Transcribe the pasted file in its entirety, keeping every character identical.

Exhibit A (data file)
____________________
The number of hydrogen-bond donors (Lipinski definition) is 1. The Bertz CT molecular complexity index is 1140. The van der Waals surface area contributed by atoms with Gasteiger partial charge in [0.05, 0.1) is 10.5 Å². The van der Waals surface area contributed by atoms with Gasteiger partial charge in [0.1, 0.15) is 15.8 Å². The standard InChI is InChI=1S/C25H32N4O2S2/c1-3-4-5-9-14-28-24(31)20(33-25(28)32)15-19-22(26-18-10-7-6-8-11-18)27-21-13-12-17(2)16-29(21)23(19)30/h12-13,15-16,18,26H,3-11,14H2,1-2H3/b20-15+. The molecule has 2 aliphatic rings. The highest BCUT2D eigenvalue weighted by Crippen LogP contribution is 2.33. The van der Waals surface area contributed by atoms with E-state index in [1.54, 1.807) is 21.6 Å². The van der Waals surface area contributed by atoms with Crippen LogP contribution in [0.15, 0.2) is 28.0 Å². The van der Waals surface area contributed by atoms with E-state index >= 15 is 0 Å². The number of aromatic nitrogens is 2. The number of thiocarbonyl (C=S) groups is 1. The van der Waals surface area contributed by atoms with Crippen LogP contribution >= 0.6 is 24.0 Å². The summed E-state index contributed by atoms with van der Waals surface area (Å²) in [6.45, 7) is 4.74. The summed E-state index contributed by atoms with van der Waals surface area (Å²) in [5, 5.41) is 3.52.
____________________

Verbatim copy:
The number of hydrogen-bond donors (Lipinski definition) is 1. The Bertz CT molecular complexity index is 1140. The van der Waals surface area contributed by atoms with Gasteiger partial charge in [0.05, 0.1) is 10.5 Å². The van der Waals surface area contributed by atoms with Gasteiger partial charge in [0.1, 0.15) is 15.8 Å². The standard InChI is InChI=1S/C25H32N4O2S2/c1-3-4-5-9-14-28-24(31)20(33-25(28)32)15-19-22(26-18-10-7-6-8-11-18)27-21-13-12-17(2)16-29(21)23(19)30/h12-13,15-16,18,26H,3-11,14H2,1-2H3/b20-15+. The molecule has 2 aliphatic rings. The highest BCUT2D eigenvalue weighted by Crippen LogP contribution is 2.33. The van der Waals surface area contributed by atoms with E-state index in [1.54, 1.807) is 21.6 Å². The van der Waals surface area contributed by atoms with Crippen LogP contribution in [0.15, 0.2) is 28.0 Å². The van der Waals surface area contributed by atoms with E-state index >= 15 is 0 Å². The number of aromatic nitrogens is 2. The number of thiocarbonyl (C=S) groups is 1. The van der Waals surface area contributed by atoms with Crippen LogP contribution >= 0.6 is 24.0 Å². The summed E-state index contributed by atoms with van der Waals surface area (Å²) in [6.45, 7) is 4.74. The summed E-state index contributed by atoms with van der Waals surface area (Å²) in [5, 5.41) is 3.52.